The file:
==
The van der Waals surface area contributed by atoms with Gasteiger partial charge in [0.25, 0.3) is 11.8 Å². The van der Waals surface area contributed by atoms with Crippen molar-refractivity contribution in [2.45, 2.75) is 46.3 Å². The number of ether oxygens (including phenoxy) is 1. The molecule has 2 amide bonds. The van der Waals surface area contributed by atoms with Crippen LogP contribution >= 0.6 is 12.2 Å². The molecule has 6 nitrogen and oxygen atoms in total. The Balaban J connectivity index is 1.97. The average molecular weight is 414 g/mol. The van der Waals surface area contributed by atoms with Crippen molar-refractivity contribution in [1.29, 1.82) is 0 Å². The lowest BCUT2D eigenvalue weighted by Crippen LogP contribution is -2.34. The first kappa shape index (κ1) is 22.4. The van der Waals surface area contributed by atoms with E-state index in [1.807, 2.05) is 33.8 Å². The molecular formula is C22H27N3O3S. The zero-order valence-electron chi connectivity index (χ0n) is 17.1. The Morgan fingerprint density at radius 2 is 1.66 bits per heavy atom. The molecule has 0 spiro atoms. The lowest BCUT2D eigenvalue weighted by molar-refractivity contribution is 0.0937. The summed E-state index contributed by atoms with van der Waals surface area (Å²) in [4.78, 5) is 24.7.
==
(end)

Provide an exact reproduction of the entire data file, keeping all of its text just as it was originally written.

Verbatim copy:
The van der Waals surface area contributed by atoms with Gasteiger partial charge in [0.25, 0.3) is 11.8 Å². The van der Waals surface area contributed by atoms with Crippen molar-refractivity contribution in [2.45, 2.75) is 46.3 Å². The number of ether oxygens (including phenoxy) is 1. The molecule has 2 amide bonds. The van der Waals surface area contributed by atoms with Crippen LogP contribution >= 0.6 is 12.2 Å². The molecule has 6 nitrogen and oxygen atoms in total. The Balaban J connectivity index is 1.97. The average molecular weight is 414 g/mol. The van der Waals surface area contributed by atoms with Crippen molar-refractivity contribution in [1.29, 1.82) is 0 Å². The lowest BCUT2D eigenvalue weighted by Crippen LogP contribution is -2.34. The first kappa shape index (κ1) is 22.4. The van der Waals surface area contributed by atoms with E-state index in [1.807, 2.05) is 33.8 Å². The molecular formula is C22H27N3O3S. The zero-order valence-electron chi connectivity index (χ0n) is 17.1. The Morgan fingerprint density at radius 2 is 1.66 bits per heavy atom. The molecule has 0 spiro atoms. The lowest BCUT2D eigenvalue weighted by molar-refractivity contribution is 0.0937. The summed E-state index contributed by atoms with van der Waals surface area (Å²) in [4.78, 5) is 24.7.